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No shelter for homeless this year
Shelter workers, advocates and volunteers in Port Moody, Port Coquitlam and Coquitlam are devastated at the news that a long-running winter shelter program in the Tri-Cities has been cancelled for this year.
Rob Thiessen, manager of the Hope for Freedom Society, which has funding to operate a temporary shelter from October through March, said workers and volunteers were given the bad news last week.
"I've money, willing volunteers, I've got staff… but for a small but minor detail — I've got no facility," Thiessen said Tuesday after efforts to get a solution for the program failed at the 11th hour.
The program was to have started Oct. 1 and run for one month at St. Andrew's United Church in Port Moody before moving to another church in the Tri-Cities but no other city came forward with a proposal to house the program. Port Moody has a long-standing approval for the church to hold the shelter and it was not city that had changed its mind. Rather there was nowhere for the shelter to go after its 30 days in Port Moody were up.
NOT IN POCO, COQUITLAM
In July, Port Coquitlam council refused a temporary use permit to house the shelter at Grace Church on Kingsway Avenue in response to concerns from some neighbours even though police said homeless people using the shelter weren't a problem (see story on age A9).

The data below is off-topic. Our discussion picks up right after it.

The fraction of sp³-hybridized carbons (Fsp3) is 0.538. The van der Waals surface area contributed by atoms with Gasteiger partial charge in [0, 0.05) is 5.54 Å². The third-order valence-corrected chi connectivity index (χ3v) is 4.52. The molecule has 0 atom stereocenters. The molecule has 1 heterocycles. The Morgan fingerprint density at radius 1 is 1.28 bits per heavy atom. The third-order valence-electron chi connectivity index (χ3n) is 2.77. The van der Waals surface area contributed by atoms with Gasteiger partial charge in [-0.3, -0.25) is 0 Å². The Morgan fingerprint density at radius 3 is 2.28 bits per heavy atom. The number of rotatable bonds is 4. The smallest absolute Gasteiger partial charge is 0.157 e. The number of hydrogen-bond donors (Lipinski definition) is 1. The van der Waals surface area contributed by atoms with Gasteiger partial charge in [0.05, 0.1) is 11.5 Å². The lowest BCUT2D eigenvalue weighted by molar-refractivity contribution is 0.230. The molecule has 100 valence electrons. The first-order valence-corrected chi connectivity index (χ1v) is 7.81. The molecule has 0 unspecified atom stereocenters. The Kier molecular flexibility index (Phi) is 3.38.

Thiessen couldn't convince Coquitlam council to accept the bridge shelter either, although a church had come forward to host the program.
Coquitlam Mayor Richard Stewart said the city is moving forward on plans for a permanent shelter at 3030 Gordon Ave.
"I'm concerned that we approach this situation with care," he said. "In Coquitlam, we've done more — we stepped up in a significant way in providing land for an shelter that that will be open in under two years."
Meanwhile, PoCo Mayor Greg Moore said he had hoped a solution could be found and said he supports a homeless shelter, especially if community concerns could be addressed.
But Thiessen said he couldn't set up a series of temporary shelters without any assurances they would be approved by Coquitlam and PoCo councils because people were quitting jobs to be shelter workers, and food and supplies were already being purchased by volunteers
With the shelter program that previously took hundreds of people off the street since starting in 2007/’08 now in mothballs, advocates are worried about what will happen to homeless people and the community.
"They're managed, right, when they go to the shelter," explained Bart Phillips, a former shelter resident.
It's estimated that homeless people cost $40,000 in emergency, police and related costs, as well as $70,000 when cities have to go in and dismantle homeless camps.
Julie Chuter, who was to co-ordinate the bridge shelter at St. Andrew's United, said the loss of the shelter is also a blow to volunteers, including Dr. Charles Best secondary school students, who were looking forward to helping the neediest most vulnerable people in the community.
"To say that we are disappointed and disheartened is an understatement," Chuter said. "We have worked very hard to pull together our volunteers and supplies for the bridge shelter — as we have worked tirelessly to prepare for our homeless guests for the month of October.
"While the plan has been a bit of a moving target, I did not expect this news," she said.